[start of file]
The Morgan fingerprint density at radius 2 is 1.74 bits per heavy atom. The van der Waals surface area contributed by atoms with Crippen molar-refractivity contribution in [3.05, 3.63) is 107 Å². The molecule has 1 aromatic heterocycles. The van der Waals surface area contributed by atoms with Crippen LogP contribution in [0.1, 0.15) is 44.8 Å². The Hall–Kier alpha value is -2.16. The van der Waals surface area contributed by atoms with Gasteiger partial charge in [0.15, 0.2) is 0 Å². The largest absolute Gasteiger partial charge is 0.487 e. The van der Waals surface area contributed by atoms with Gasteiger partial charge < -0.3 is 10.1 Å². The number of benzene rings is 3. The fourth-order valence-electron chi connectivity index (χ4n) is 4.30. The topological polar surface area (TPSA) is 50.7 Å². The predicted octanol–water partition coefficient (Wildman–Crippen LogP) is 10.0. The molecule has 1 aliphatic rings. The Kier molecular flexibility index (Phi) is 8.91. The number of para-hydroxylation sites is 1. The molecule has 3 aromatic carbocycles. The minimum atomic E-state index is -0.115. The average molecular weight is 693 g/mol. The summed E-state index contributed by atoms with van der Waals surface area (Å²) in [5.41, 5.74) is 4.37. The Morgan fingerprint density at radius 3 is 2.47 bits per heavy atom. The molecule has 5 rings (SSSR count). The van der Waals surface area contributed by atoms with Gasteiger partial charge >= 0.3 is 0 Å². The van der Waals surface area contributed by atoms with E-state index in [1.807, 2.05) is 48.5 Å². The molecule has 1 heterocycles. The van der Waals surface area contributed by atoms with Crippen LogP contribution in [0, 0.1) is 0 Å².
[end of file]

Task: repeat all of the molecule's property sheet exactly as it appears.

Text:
The Morgan fingerprint density at radius 2 is 1.74 bits per heavy atom. The van der Waals surface area contributed by atoms with Crippen molar-refractivity contribution in [3.05, 3.63) is 107 Å². The molecule has 1 aromatic heterocycles. The van der Waals surface area contributed by atoms with Crippen LogP contribution in [0.1, 0.15) is 44.8 Å². The Hall–Kier alpha value is -2.16. The van der Waals surface area contributed by atoms with Gasteiger partial charge in [0.15, 0.2) is 0 Å². The largest absolute Gasteiger partial charge is 0.487 e. The van der Waals surface area contributed by atoms with Gasteiger partial charge < -0.3 is 10.1 Å². The number of benzene rings is 3. The fourth-order valence-electron chi connectivity index (χ4n) is 4.30. The topological polar surface area (TPSA) is 50.7 Å². The predicted octanol–water partition coefficient (Wildman–Crippen LogP) is 10.0. The molecule has 1 aliphatic rings. The Kier molecular flexibility index (Phi) is 8.91. The number of para-hydroxylation sites is 1. The molecule has 3 aromatic carbocycles. The minimum atomic E-state index is -0.115. The average molecular weight is 693 g/mol. The summed E-state index contributed by atoms with van der Waals surface area (Å²) in [5.41, 5.74) is 4.37. The Morgan fingerprint density at radius 3 is 2.47 bits per heavy atom. The molecule has 5 rings (SSSR count). The van der Waals surface area contributed by atoms with Gasteiger partial charge >= 0.3 is 0 Å². The van der Waals surface area contributed by atoms with E-state index in [1.807, 2.05) is 48.5 Å². The molecule has 1 heterocycles. The van der Waals surface area contributed by atoms with Crippen LogP contribution in [0, 0.1) is 0 Å².